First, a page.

2LT Maurice H. Price, a Regular Army officer who later served in Special Forces, was assigned in September 1953 as a company advisor in the 2nd PIR on Kyo dong-do. Specifics about the demobilization process were lacking. “Initially, all we had were rumors [about demobilization],” Price said. “Every day one of the NCOs would go to Kangwha-do [2nd PIR headquarters] but there was nothing official at first.”47 The two principal tasks involved getting an accurate headcount for each guerrilla unit and collecting crew-served weapons, pyrotechnics and ammunition before leaving the islands. Neither was easy.
“The distribution of rice was the rationale for the weekly headcounts. It was clear that we were getting inflated numbers,” Price recalled. “Early one morning, one of my NCOs went out with an interpreter while we were holding formation in my company. From a hilltop they watched as one hundred guerillas double-timed across the island after our formation ended to join the other company before we went over to count them.”48 Accounting for weapons and ammunition proved just as difficult.
“The island [Kyo dong-do] once had gold mines and there were small caves all over the place to hide weapons and pyro,” Price remembered. “It took a while to find the stuff and collect it. We had ordnance [weapons maintenance] teams come out and the storyline was that they were there to inspect the machineguns and mortars. In reality, we were getting it under our control.”49 For Price, the advisor role was a mixed blessing. “The training was valuable, but the isolation could be tough,” he said. “Demobilizing the guerrillas was a brutal business. At times you had to be a bald-faced liar.”50 The preparation began in January 1954 and picked up speed until March.
1LT Norton along with Wolfpack 1, (some five hundred guerrillas and families), and the 2nd PIR (eight hundred plus dependents) were shipped by LST to Cheju-do, the primary reception and processing point for partisans transitioning into the ROK Army.51 2LT Maurice Price likewise accompanied his guerrillas south.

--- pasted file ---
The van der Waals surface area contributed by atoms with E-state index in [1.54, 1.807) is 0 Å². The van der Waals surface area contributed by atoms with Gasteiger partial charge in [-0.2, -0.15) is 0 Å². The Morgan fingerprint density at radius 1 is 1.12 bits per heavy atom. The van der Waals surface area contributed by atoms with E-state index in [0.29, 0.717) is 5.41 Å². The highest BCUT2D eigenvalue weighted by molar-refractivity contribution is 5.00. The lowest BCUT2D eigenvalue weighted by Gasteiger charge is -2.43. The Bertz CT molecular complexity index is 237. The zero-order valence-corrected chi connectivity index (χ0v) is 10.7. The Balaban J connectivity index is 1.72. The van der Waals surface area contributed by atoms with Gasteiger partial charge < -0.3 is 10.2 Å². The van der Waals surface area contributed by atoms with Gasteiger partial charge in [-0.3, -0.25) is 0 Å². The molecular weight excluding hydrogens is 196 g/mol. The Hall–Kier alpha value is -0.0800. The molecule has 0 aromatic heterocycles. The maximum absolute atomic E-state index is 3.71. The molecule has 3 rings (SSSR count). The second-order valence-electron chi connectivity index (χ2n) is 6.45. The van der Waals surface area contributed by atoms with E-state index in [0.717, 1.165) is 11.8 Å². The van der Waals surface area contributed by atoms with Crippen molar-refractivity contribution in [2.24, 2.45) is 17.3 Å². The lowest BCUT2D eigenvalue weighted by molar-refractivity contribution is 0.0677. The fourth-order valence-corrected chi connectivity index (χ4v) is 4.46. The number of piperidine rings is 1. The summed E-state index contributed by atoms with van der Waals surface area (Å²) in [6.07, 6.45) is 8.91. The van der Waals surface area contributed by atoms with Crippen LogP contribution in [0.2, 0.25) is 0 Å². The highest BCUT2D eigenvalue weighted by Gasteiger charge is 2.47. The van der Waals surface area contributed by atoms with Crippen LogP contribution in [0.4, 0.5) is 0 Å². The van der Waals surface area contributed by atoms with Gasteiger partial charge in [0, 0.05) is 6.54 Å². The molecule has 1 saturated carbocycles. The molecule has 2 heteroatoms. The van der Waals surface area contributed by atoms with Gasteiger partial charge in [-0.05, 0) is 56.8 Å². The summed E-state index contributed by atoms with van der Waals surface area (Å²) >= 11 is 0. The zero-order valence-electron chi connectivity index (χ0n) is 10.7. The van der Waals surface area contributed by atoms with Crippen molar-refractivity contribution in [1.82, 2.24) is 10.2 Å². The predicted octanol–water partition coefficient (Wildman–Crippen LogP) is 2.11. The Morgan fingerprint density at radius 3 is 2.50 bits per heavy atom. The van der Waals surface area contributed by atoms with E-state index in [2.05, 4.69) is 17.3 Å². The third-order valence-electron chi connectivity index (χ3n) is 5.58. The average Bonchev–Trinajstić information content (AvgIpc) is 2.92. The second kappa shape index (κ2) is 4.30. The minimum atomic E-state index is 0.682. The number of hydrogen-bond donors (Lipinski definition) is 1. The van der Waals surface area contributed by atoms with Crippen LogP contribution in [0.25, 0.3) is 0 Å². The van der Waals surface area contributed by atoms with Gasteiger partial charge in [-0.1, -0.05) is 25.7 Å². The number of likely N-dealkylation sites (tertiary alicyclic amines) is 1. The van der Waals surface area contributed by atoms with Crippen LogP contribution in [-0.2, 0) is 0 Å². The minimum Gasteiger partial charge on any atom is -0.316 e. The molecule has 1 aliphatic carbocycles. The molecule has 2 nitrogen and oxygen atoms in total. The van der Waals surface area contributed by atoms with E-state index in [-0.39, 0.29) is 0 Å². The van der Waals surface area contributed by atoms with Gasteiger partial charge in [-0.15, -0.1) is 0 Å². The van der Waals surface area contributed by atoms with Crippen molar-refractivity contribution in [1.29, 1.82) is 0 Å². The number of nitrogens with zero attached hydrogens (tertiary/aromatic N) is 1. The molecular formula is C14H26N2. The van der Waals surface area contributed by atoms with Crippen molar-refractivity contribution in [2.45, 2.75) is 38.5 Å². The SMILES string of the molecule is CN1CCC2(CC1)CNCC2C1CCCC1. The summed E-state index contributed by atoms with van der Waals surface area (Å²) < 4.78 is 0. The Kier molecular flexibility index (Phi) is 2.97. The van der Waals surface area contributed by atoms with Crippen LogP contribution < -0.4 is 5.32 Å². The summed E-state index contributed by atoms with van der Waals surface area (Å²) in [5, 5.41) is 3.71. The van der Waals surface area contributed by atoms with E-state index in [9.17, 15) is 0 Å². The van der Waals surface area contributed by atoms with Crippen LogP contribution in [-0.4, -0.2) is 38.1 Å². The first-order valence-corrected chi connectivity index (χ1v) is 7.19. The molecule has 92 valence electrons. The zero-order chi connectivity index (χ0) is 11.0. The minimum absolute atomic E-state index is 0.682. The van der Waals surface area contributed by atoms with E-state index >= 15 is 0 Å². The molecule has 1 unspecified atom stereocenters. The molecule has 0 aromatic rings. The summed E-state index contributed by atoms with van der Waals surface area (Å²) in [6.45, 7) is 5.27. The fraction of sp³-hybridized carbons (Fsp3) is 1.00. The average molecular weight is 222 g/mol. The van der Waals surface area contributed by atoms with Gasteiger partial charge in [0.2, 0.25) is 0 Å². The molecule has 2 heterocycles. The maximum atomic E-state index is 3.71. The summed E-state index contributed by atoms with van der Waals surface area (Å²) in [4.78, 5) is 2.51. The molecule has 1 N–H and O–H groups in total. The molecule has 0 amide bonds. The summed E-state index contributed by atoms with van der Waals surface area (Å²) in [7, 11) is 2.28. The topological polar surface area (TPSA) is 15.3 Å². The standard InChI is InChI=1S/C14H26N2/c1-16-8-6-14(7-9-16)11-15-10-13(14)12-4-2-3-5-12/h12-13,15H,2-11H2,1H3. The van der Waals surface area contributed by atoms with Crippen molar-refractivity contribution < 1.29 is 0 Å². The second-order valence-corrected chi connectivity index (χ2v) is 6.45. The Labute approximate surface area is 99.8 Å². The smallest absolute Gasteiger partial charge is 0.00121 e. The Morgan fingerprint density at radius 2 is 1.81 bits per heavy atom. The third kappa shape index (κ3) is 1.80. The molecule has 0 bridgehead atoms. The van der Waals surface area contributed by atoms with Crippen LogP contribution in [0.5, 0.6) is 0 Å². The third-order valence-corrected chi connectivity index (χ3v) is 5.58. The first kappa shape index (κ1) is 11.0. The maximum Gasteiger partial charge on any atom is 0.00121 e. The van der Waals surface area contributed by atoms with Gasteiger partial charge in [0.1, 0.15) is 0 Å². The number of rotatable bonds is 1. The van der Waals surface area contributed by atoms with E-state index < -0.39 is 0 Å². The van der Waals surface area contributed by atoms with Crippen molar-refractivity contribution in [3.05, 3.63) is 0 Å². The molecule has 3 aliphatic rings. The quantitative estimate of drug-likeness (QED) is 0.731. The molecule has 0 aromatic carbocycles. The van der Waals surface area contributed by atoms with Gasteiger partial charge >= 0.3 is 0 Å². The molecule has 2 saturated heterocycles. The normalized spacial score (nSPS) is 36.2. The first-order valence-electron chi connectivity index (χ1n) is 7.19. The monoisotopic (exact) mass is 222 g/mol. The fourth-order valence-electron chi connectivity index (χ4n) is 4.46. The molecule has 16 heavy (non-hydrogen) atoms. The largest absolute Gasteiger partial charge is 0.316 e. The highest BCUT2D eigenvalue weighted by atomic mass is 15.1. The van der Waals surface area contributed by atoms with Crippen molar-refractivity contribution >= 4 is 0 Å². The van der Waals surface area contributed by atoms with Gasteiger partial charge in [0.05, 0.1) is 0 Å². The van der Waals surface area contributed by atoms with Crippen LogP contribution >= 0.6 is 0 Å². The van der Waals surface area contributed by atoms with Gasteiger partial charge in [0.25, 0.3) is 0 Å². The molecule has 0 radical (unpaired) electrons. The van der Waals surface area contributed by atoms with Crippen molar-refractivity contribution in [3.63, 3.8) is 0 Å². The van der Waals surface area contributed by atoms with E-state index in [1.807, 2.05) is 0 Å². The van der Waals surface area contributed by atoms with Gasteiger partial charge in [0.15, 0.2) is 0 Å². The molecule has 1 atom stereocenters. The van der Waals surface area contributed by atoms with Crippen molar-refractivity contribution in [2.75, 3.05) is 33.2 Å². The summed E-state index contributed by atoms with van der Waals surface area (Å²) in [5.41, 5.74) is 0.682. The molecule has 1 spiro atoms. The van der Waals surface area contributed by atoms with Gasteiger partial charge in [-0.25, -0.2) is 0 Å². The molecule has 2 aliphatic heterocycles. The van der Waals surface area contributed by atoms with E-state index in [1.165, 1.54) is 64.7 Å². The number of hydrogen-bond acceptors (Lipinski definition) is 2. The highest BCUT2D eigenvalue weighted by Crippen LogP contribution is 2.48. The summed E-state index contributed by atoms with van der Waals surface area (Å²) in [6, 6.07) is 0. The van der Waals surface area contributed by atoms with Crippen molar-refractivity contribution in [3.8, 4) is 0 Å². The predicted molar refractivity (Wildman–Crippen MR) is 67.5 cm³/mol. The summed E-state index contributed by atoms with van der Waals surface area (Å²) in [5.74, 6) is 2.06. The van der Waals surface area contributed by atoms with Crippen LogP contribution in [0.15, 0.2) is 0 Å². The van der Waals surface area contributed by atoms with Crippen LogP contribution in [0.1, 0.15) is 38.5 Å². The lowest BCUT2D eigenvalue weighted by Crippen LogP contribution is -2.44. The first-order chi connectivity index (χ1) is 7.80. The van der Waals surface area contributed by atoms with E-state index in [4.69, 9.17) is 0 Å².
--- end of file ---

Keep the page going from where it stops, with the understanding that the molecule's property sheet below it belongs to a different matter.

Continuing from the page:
“The movement was done in one day from Kangwha-do. It was a contract deal; the [WWII-era] Navy LST had a Japanese crew. Charley Norton and I were the only Caucasians on the boat,” Price remembered. “When we arrived, the ROK Army and Navy were waiting for us. The Good Samaritan stuff ended at that point. Most of the guerrillas were strip-searched when they came ashore.”52 After this mission, 2LT Price finished up his tour as a rifle company executive officer with the 2nd Infantry (Indianhead) Division. He left Korea for Fort Bragg, where he was assigned to the 77th SFG. His experience as a guerrilla advisor contributed to his later assignments in Special Forces. What was missing was a formal program to collect and use the experiences gained by the advisors.
“At the [initial] selection process at Camp Drake, we were told not to expect publicity. It led to the ‘silent professional’ mentality,” Price recalled. “When we were debriefed on leaving the 8240th, we were told not to talk about the tour. They placed heavy emphasis on our not drawing any attention to our experiences.”53 Consequently, the knowledge and lessons learned by these first SF advisors were not disseminated to the 10th and 77th SFGs.
The Korean War was the first employment of Special Forces to a combat theater. All SF soldiers sent to Korea were individual replacements working with other Army personnel detailed to guerrilla elements. No SFOD-Alphas (ODA) deployed to Korea for the war. “There was never any plan to run twelve-man teams,” recalled 1LT Charley Norton. “We could have effectively employed one ODA per regiment, but the teams were all back at Fort Bragg [77th SFG] or enroute to Germany [10th SFG].”54 This was due in large part because, throughout its existence, guerrilla command was never configured along doctrinal lines established in the Army’s Field Manual 31-21, Organization and Conduct of Guerrilla Warfare where the ODAs could have been properly employed.55
The late arrival of Special Forces-trained personnel in the last months of the war makes it difficult to evaluate the effectiveness of the SF training programs. Their commitment to FEC demonstrated that the partisan advisory mission was a valid UW skill. It showed the Army that SF could train indigenous forces to support conventional forces. These same skills form the cornerstone of the Special Forces UW mission today.